Britain’s Air Accidents Investigation Branch (AAIB) classified the fire that started on a Boeing 787 Dreamliner at Heathrow Airport in London on Friday as a “serious incident.”
The “serious incident” classification is a step below an “accident” on the investigator’s scale for categorizing cases, according to a Reuters report.
The fire started on the Ethiopian Airlines plane while it was parked at Heathrow, eight hours after it arrived from Addis Ababa. There were no passengers on the plane and no one was injured. Both of Heathrow’s runways were shut down for more than an hour due to the incident, but no flights were affected Saturday.
The cause of the fire has not been determined.
“There has been extensive heat damage in the upper portion of the rear fuselage, a complex part of the aircraft, and the initial investigation is likely to take several days,” the AAIB said in a statement.
The AAIB has not found evidence that the fire was caused by problems with the plane’s batteries. Boeing’s Dreamliners were out of commission for three months earlier this year because of battery issues.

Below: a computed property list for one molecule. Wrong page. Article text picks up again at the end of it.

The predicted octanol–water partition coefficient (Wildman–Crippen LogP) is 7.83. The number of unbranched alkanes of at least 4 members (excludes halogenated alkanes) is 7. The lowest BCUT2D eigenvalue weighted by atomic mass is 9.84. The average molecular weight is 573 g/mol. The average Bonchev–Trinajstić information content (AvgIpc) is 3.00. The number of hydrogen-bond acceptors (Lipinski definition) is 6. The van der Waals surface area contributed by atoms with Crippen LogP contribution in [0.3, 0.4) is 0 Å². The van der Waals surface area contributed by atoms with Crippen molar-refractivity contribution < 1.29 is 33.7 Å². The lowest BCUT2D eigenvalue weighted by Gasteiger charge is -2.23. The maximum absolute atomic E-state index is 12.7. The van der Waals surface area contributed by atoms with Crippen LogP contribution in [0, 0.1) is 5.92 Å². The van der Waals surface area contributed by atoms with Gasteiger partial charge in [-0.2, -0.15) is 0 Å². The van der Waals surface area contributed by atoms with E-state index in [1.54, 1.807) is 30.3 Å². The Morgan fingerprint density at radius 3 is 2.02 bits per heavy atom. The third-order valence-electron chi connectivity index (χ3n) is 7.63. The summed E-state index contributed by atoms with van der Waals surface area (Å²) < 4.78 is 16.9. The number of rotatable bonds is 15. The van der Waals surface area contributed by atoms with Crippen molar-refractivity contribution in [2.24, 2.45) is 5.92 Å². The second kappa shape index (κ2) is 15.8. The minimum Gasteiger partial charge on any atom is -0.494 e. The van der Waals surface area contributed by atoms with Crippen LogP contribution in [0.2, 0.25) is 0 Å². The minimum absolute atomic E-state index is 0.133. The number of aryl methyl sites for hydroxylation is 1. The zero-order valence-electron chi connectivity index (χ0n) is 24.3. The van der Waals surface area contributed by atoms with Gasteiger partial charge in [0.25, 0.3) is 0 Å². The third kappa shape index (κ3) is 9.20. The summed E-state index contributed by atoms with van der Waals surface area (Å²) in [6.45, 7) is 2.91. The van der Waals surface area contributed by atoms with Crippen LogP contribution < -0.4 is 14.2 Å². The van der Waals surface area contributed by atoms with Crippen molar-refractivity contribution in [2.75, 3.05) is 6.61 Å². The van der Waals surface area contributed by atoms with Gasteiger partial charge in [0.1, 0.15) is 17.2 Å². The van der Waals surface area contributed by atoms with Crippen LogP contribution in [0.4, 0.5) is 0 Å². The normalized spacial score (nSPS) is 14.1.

The National Transportation Safety Board (NTSB), USA, representing the State of Design and Manufacture, and the Civil Aviation Authority of Ethiopia, representing the State of Registry and Operator, were invited to appoint representatives to participate in the investigation, according to a statement by the AAIB. Advisors from the Federal Aviation Administration, Boeing Commercial Airplanes and Ethiopian Airlines will also participate.
Boeing addressed the incident on Twitter on Friday.
Our team is on ground working in support of UK authorities & Ethiopian Airlines to determine cause of 787 event @HeathrowAirport.
— Boeing Airplanes (@BoeingAirplanes) July 12, 2013
The aircraft is being stored in a hangar at Heathrow while the technical investigation into the cause of the fire is conducted.